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FEM Prog Band - Sulla Bolla Di Sapone CD (album) cover

SULLA BOLLA DI SAPONE

FEM Prog Band

Rock Progressivo Italiano


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Windhawk
SPECIAL COLLABORATOR
Honorary Collaborator
4 stars Italian combo FEM PROG BAND started out as La Forza Elettro Motrice back in 2007. Following an initial phase of members coming and going they solidified into a steady unit in 2010, and work then commenced on the creation of their debut album. Following an initial EP in 2012 their full-length debut album followed in 2014, released through the Italian label Altrock Records' "Fading" imprint.

FEM Prog Band is a quality addition to the ranks of bands exploring a vintage-oriented variety of symphonic art rock. There's plenty of keyboards throughout, lots of organ and a fair amount of Mellotron, used in compositions that first and foremost appear to revolve around a style that points back to the likes of Genesis and Camel, but with some harder edged excursions and a touch of jazz-rock here and there for additional flavoring. The compositions come across as vibrant and energetic, and fairly accessible in nature and expression too, and come with a general recommendation to those who treasure vintage-oriented symphonic progressive rock.

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Send comments to Windhawk (BETA) | Report this review (#1212494)
Posted Saturday, July 12, 2014 | Review Permalink
4 stars Sometimes there comes an album thats so good you just want to scream to the whole world about it, you just want everybody to know how good it is. This is one of those albums. When the band FeM goes in to the third song "Microgen parte 2", I'm just sitting and smiling to myself thinking this is the reason I love progressive rock.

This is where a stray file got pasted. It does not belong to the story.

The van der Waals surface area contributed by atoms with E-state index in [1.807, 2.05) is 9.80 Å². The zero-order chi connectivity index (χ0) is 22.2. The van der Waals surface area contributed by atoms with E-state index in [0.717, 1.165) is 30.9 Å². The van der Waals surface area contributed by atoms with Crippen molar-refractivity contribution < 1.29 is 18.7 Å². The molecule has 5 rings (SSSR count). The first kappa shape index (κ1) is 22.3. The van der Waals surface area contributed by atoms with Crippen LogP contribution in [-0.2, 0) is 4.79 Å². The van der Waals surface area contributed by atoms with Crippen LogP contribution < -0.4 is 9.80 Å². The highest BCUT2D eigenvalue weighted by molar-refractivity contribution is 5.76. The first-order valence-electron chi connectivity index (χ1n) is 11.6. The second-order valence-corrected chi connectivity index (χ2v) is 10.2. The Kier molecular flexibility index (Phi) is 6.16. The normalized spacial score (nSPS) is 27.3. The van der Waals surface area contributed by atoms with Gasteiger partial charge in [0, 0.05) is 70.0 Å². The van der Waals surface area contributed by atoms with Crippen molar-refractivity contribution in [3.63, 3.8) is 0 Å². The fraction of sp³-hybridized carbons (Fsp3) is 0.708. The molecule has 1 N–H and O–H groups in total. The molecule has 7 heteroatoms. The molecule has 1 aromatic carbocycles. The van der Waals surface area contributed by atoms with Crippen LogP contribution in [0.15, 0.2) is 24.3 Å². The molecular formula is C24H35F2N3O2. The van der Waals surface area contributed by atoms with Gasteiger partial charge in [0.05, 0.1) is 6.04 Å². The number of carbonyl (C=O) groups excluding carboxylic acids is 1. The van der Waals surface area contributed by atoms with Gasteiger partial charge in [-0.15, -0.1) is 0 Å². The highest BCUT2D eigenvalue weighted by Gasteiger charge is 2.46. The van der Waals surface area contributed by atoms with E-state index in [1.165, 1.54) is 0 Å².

FeM is one of those rare bands that not only can they write great songs, they have the knack for creating just these killer moments that makes you want to rewind instantly. I was driving my car back to Stockholm, and I had to reach for the rewind button on the CD-player to hear just that moment one more time. Very few bands can achieve that for a seasoned vet progressive rock listener.

There are 15 songs on the album, most in the shorter span but many of them are segued to each other so they are in fact longer than they first appear. 60 minutes of music is something that all bands can't manage keeping the quality up, but there are no fillers here. Of course in such a long album some songs could have been cut away to reduce the length but there is no deadweight so to speak. They also manages to play using the full spectrum, from lighter piano-based songs to almost getting in to hardrock, they can play light happy songs and they can get really gritty and complex. They also manage to keep it all together so it feels like one band with one style. I like how the band can spring up and surprise me with a beautiful melody, coming out of nowhere in the middle of a song.

The band uses the full arsenal of guitars, keyboards, bas, etc with brass, flute, acoustic guitar and lots of great keyboard sounds like moog, Hammond etc. The vocals are handled by Sabbatini who has a stellar voice that complements the music perfectly.

Soundwise they are firmly based in the great Italian progressive tradition, perhaps a bit more uptempo, try mixing La maschera di cera with ACT. I would compare them to other fellow Italians like Unreal city, La coscienza di zeno and LogoS.

Be patient when listening to the album, the really goody stuff starts at the second half of the album. All in all; great songs, great sound and a great album! This comes highly recommended and is firmly at the top of the best albums of 2014. This is a feast of Italian progressive rock.

Rating: 4,5 stars (I rarely give away 5-star ratings unless it's a timeless masterpiece).

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Send comments to Andis (BETA) | Report this review (#1218997)
Posted Tuesday, July 22, 2014 | Review Permalink
3 stars Among prog sub genres, I am especially fond of the Italian prog which seems to get air from its own sphere and I have noticed that I easy use to like this music. Because it is that they sing in their own language that is so geunine, the though of not doing that is just stupid. Forza Elettro Motrice which FEM stands for is a new prog band which record "Sulla Bolla di Sapone" is the next record for me to encounter. I have heard it twice and most say I like it.